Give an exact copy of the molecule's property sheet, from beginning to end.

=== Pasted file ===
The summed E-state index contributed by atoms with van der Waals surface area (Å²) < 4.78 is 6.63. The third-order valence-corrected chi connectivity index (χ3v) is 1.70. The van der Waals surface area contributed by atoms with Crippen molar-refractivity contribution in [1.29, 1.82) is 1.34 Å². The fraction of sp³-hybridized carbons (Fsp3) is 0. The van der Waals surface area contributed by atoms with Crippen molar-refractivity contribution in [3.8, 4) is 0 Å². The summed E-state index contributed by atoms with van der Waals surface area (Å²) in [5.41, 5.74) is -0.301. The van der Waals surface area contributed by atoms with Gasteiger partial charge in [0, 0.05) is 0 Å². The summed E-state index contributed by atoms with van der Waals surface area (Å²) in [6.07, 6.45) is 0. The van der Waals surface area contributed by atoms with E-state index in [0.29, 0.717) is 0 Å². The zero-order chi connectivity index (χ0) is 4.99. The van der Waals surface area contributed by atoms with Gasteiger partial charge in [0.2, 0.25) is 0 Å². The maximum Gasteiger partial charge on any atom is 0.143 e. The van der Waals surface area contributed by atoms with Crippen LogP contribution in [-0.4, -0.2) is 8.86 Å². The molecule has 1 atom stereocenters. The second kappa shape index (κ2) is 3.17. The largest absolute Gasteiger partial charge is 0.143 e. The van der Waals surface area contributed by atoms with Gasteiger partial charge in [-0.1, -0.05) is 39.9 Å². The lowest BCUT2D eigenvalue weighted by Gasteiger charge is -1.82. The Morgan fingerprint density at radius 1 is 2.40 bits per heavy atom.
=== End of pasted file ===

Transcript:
The summed E-state index contributed by atoms with van der Waals surface area (Å²) < 4.78 is 6.63. The third-order valence-corrected chi connectivity index (χ3v) is 1.70. The van der Waals surface area contributed by atoms with Crippen molar-refractivity contribution in [1.29, 1.82) is 1.34 Å². The fraction of sp³-hybridized carbons (Fsp3) is 0. The van der Waals surface area contributed by atoms with Crippen molar-refractivity contribution in [3.8, 4) is 0 Å². The summed E-state index contributed by atoms with van der Waals surface area (Å²) in [5.41, 5.74) is -0.301. The van der Waals surface area contributed by atoms with Gasteiger partial charge in [0, 0.05) is 0 Å². The summed E-state index contributed by atoms with van der Waals surface area (Å²) in [6.07, 6.45) is 0. The van der Waals surface area contributed by atoms with E-state index in [0.29, 0.717) is 0 Å². The zero-order chi connectivity index (χ0) is 4.99. The van der Waals surface area contributed by atoms with Gasteiger partial charge in [0.2, 0.25) is 0 Å². The maximum Gasteiger partial charge on any atom is 0.143 e. The van der Waals surface area contributed by atoms with Crippen LogP contribution in [-0.4, -0.2) is 8.86 Å². The molecule has 1 atom stereocenters. The second kappa shape index (κ2) is 3.17. The largest absolute Gasteiger partial charge is 0.143 e. The van der Waals surface area contributed by atoms with Gasteiger partial charge in [-0.1, -0.05) is 39.9 Å². The lowest BCUT2D eigenvalue weighted by Gasteiger charge is -1.82. The Morgan fingerprint density at radius 1 is 2.40 bits per heavy atom.